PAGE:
I'll have to admit it, when I first saw that SQL Server 2008 was adding spatial data support, I thought of it as a niche. The province of geographers, cartographers, and maybe a few others. Complex, involving a lot of higher mathematics, each province having their own geographic encoding, and so on… And that level exists, to me it's the production of spatial reference data. When I think of spatial reference data, I think of map data you'd buy from ESRI and data posted by government agencies. Or made available by utilities, so you don't hit a power cable while digging in your garden. As opposed to spatial line of business data.
Now, before you go searching your LOB application for latitude and longitude columns, how about looking for columns that contain "address". It's a short hop from address to lat/long by using a geocoder. The one I used is the MapPoint web service. Now you have line-of-business spatial data. I'll bet every app has a field that contains address. And how about looking for the nearest salesperson for a potential customer? Or the nearest warehouse? Mapping programs like Virtual Earth, Google Earth, and Yahoo Maps can give you general business information and maps but how about encoding information in your own business?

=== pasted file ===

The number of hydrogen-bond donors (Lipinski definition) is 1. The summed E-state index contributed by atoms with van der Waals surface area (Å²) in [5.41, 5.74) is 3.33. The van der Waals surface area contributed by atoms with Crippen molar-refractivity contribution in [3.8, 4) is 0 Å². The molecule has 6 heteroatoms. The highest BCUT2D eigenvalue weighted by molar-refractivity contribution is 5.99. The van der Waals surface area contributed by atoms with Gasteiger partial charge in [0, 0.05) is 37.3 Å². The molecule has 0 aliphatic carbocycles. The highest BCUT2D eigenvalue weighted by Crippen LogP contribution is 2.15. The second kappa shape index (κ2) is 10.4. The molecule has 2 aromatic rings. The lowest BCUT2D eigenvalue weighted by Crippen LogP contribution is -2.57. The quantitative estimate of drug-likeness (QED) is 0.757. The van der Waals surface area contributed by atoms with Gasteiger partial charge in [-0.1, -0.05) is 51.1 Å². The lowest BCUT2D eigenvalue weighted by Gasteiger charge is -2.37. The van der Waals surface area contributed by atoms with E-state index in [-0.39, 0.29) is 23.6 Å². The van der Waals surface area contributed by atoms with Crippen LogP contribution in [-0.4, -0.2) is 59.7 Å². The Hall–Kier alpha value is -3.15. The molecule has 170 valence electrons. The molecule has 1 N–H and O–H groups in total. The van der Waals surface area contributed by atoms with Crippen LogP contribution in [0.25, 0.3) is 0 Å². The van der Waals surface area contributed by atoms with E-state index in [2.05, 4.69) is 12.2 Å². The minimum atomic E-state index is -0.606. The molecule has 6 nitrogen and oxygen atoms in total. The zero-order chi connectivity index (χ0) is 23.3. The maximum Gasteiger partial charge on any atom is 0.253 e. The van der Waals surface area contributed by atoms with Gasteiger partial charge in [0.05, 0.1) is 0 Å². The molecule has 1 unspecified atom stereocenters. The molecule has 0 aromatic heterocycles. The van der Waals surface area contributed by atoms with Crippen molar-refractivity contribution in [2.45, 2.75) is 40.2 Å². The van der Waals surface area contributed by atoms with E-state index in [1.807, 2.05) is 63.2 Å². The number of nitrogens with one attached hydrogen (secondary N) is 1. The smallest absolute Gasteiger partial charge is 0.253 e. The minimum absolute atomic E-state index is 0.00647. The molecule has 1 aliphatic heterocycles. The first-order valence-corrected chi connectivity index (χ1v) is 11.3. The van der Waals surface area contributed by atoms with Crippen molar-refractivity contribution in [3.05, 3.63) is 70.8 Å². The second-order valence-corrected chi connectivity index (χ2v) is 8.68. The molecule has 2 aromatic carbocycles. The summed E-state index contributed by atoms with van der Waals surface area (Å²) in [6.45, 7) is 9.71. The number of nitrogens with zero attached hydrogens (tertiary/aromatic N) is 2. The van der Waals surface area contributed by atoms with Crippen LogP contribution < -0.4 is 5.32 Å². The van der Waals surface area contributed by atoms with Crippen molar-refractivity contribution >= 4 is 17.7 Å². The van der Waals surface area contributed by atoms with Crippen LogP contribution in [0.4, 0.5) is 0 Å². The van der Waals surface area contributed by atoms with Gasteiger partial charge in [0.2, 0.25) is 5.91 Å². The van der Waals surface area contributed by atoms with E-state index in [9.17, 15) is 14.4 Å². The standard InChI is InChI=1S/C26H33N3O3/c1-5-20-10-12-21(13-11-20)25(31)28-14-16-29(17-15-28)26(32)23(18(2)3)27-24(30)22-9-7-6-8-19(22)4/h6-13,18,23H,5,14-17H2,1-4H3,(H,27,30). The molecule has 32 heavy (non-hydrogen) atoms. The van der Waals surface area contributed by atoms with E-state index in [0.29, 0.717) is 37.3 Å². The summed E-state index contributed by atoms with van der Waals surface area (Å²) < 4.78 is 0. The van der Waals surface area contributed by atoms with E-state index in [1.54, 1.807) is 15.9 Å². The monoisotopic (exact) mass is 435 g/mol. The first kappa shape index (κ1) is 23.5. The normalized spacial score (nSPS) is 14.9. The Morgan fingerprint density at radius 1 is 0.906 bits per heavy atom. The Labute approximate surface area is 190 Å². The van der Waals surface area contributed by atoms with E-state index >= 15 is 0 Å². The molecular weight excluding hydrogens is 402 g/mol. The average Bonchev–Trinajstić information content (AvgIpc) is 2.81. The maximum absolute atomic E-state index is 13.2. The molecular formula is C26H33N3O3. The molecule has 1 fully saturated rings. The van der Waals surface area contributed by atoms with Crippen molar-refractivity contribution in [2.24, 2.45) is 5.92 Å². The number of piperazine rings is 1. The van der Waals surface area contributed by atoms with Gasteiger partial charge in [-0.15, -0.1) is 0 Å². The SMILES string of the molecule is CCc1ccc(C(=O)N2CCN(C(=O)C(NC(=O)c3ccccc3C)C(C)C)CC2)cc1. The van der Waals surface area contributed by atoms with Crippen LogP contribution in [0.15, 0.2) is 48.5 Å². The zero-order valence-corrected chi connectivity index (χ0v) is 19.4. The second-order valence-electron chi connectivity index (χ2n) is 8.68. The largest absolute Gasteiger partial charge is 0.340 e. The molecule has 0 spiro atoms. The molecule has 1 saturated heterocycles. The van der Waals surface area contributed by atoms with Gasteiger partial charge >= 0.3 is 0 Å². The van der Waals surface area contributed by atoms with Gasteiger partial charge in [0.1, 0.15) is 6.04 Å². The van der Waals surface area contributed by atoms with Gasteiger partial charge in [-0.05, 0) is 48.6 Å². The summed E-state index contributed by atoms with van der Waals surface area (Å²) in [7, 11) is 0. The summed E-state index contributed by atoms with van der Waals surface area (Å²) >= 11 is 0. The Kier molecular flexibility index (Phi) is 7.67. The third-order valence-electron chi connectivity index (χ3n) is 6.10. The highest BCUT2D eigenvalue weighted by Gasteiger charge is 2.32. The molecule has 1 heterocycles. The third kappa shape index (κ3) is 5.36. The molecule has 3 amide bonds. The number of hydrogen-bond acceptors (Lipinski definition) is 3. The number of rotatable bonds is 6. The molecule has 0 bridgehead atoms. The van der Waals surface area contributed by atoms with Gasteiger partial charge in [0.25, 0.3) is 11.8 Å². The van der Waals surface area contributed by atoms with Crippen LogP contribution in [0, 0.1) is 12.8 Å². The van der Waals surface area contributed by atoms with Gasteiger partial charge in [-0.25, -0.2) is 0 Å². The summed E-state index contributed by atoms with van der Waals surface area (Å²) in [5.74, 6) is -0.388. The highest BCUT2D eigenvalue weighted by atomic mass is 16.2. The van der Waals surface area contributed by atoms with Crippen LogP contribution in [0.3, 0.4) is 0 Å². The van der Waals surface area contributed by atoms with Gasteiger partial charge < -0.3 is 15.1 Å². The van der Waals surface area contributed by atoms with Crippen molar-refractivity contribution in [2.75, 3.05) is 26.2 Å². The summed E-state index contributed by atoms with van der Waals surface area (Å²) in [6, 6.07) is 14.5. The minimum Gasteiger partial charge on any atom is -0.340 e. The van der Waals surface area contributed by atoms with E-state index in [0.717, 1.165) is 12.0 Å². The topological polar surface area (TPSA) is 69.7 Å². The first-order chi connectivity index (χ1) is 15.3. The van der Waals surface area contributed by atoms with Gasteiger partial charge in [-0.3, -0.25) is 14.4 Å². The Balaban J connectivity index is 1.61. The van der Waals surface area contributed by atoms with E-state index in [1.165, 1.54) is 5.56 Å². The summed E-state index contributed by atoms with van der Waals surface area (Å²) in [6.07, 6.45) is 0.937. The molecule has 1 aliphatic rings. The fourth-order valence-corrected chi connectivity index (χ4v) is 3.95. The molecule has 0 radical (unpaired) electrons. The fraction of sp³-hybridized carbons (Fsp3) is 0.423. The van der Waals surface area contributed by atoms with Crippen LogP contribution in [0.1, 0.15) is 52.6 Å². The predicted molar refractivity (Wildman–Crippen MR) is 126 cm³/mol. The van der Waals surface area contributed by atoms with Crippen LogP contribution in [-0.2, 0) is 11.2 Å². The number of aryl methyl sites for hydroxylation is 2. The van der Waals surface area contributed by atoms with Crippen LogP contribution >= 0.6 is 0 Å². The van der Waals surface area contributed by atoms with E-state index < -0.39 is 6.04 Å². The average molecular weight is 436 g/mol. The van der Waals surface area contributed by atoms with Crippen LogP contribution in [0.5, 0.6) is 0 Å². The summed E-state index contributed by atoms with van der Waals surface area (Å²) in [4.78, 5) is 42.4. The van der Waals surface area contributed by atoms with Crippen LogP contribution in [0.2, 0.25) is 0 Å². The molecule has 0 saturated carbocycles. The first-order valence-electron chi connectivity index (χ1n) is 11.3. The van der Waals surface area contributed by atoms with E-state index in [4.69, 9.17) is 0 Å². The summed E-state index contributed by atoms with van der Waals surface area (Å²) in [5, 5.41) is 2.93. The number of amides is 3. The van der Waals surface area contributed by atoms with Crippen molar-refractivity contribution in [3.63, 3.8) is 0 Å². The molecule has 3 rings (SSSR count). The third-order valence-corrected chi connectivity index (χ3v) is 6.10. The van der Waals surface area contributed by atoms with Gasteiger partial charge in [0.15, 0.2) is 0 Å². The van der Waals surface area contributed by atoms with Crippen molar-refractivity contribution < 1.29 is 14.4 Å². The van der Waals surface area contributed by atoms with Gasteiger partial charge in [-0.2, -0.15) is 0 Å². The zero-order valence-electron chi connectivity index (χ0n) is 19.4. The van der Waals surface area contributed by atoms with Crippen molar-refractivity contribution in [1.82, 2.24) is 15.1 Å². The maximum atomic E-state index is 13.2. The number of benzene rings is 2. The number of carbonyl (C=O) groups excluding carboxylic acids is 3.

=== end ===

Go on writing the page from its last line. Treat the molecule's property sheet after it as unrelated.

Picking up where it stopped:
I'm quite excitied over this upcoming "niche" feature and think it could make its way into each and every application. That's spatial data "for the masses" (so I'm not the greatest at sloganizing, forgive me).